TVM leads second bumper VC round

German venture capital firm Techno Venture Management has led the largest European lifescience funding round in 2003, backing UK-based Ardana Bioscience.

Techno Venture Management, the German venture capital firm, has participated in a second large financing round in as many weeks, leading a $32.5m (£20m) series B round of financing for Ardana Bioscience, a UK-based speciality pharmaceutical company.

In addition to TVM, Isis Equity Partners has committed capital to the financing round alongside five existing Ardana shareholders, Merlin Biosciences Fund II, MVM Limited, ABN AMRO Capital, 3i and Green Highlander.

 

The new funding will support the European launch of Ardana's first product, an androgen replacement therapy, and enable the company to progress five compounds into Phase III clinical trials by 2005. In addition to this funding, Ardana says it is planning for both outlicensing and partnering revenues from non-core products by 2005.

 

“Ardana's indication focus and its current portfolio make it a highly attractive investment opportunity for TVM, as reproductive medicine is of increasing medical and economic relevance for Western society,” said Hubert Birner, a general partner of TVM.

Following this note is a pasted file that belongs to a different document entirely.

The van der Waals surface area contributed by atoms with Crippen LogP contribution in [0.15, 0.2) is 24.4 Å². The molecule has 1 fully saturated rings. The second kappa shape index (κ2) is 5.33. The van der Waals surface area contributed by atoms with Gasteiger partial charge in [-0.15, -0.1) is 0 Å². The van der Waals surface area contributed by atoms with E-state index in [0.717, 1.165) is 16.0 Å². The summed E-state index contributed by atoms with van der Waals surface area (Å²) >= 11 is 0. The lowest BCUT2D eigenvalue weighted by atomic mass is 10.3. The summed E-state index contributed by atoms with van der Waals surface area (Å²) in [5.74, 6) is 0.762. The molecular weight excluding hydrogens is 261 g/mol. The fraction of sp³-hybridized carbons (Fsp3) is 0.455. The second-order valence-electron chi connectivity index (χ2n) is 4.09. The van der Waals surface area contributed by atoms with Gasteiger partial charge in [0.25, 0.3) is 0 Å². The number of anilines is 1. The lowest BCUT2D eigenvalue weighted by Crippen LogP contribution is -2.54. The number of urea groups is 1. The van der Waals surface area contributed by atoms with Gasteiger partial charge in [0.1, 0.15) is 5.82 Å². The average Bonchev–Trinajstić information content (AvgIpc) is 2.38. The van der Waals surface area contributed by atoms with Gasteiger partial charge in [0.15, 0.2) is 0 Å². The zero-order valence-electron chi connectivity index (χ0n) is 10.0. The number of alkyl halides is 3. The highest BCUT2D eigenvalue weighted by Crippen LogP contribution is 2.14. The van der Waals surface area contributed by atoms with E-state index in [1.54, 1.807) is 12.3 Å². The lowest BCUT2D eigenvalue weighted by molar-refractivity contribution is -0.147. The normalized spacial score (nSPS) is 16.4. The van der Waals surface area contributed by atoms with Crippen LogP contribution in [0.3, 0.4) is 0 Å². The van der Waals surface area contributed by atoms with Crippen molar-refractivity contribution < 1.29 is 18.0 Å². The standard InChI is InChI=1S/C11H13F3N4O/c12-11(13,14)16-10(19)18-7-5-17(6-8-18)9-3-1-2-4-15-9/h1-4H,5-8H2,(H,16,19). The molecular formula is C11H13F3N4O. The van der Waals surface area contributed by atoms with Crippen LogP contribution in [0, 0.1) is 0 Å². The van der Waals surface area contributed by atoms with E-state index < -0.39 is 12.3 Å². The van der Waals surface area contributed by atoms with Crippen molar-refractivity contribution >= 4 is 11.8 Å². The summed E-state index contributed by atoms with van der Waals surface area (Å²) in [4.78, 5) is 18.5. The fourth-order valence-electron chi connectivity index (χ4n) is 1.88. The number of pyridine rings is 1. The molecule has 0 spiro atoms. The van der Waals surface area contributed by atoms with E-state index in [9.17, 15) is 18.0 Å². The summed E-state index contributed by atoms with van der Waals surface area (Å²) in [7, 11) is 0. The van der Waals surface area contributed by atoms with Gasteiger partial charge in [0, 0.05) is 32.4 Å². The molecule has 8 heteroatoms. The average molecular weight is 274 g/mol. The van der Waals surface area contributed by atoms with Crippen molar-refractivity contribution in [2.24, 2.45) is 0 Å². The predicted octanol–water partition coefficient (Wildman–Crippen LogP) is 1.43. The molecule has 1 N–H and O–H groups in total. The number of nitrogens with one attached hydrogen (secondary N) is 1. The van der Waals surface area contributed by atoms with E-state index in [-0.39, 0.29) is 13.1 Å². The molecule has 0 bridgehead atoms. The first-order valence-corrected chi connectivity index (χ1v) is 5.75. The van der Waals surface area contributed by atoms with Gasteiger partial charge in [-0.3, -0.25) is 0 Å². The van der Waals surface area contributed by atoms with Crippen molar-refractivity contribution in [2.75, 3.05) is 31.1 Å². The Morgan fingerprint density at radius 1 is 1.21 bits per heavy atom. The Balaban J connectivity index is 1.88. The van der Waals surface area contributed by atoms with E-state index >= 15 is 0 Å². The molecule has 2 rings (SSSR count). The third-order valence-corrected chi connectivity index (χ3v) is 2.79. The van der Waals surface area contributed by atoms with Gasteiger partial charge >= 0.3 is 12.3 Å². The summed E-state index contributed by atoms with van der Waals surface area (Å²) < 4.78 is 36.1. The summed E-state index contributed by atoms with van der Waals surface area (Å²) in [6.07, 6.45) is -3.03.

The latest round takes Ardana’s total VC fundraising to $54m. In October 2001, Ardana raised $20m in its first full round of fundraising. The funding round was led by Merlin Biosciences. Previously, Ardana raised $1.6m of seed capital from its founders and early backers during 2000-01. Ardana says it will start to generate revenue streams from outlicensing in 2003 and will become profitable and cash positive in 2007.

 

Last week, Intercell, an Austrian vaccine development company based in Vienna completed a E30m ($34m) round of series C financing, led by German VC firm Global Life Science Ventures and including a group of blue chip venture capital providers comprising Apax Partners, Nomura, Techno Venture Management (TVM) and NIB Capital.

 

In terms of both funds raised and investments undertaken, the European venture capital market has continued to fall from the heights it enjoyed during the technology boom of the late 1990s. According to data published by Ernst & Young and VentureOne, investment by European venture capitalists fell from E1.04bn in the final quarter of last year to E639m in the first quarter of this year.

 

However, there are signs that, in the US at least, the venture capital market may be picking up. Preliminary data from the National Venture Capital Association showed the first quarter-on-quarter increase in venture capital investment in the US for three years. Overall, 669 US-based companies raised a total of $4.28bn during the second quarter of 2003. The last time quarterly venture activity rose was during Q1 2000, when $28.61bn was raised compared to the previous quarter levels of $23.72bn.